Coralie Benson’s sacrifice to get to America is hard to imagine. She left everything she knew — even her daughter — in the Philippines to build a life here.

Suzanne Sedrak left family, too, when she moved from Alexandria, Egypt to Wisconsin. She came with her two children to the welcoming arms of her brothers and their families.

The stories and backgrounds of both women clearly are distinct. But they provide a unique window into the rich makeup and big hearts of the caregivers at North Central Health Care in Central Wisconsin.

Both women are CNAs who have found caring for seniors to be not just fulfilling but an important part of their lives. Both love their residents and are loved in return.

During conversations with both women, it’s easy to grasp their sincerity and how they’ve built relationships with the vulnerable elderly residents in their care. All of us want and need exceptional elder care.

The pair are part of a new series of video stories that U.S. Workstories has developed with North Central Health Care. Watch for them soon on our You Tube Channel and on our Facebook Page.

Coralie wasn’t new to caregiving when she arrived in the U.S. She had worked as a nanny in Qatar, Saudi Arabia and Hong Kong before she was introduced to the man who would ultimately marry her and bring her to the United States.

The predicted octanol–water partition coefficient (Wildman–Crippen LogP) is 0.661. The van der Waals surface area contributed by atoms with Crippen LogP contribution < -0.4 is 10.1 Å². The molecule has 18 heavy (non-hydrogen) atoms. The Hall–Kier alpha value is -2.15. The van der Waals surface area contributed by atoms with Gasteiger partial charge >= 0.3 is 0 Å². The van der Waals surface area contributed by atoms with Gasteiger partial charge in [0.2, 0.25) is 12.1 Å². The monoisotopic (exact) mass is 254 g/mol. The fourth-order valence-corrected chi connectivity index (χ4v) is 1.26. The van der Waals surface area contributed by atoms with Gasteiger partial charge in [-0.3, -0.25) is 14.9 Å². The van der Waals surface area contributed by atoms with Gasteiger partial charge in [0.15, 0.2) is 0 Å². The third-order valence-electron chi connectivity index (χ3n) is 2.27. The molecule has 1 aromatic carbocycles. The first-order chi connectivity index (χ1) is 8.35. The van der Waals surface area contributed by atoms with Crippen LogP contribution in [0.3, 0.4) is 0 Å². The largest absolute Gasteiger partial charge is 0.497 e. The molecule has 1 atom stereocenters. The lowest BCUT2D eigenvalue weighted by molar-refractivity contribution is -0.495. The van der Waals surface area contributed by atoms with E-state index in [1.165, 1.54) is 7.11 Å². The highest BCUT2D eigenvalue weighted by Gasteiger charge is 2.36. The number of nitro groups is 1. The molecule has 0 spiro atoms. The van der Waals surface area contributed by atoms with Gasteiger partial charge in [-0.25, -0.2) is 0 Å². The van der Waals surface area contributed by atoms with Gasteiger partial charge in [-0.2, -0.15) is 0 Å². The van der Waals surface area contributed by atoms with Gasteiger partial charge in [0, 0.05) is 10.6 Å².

Once in New York, she worked as a babysitter, saving enough money to complete her citizenship paperwork.

In Wausau, she doubled-up as a hotel housekeeper and personal care worker, saving money to bring her daughter here four years after she arrived. Coralie said: “I’m so happy because I accomplished, I get my daughter, and she’s my everything.”

Suzanne studied dentistry in Egypt and had an active dental practice when she decided to come here to provide opportunities for her two children. Ultimately, she found herself helping organize activities for seniors. She said: “It just feels like my close friends.”

It’s been more than 20 years since Suzanne arrived. She’s seen her son become a health care administrator and her daughter return to Africa, if temporarily, to teach English with Americorp.

While the life paths for both of these caregivers have been different, it’s impressive to see them bring their experiences, work ethic and caring approach to the same place. The community, the residents, all of us, benefit from their willingness to journey here.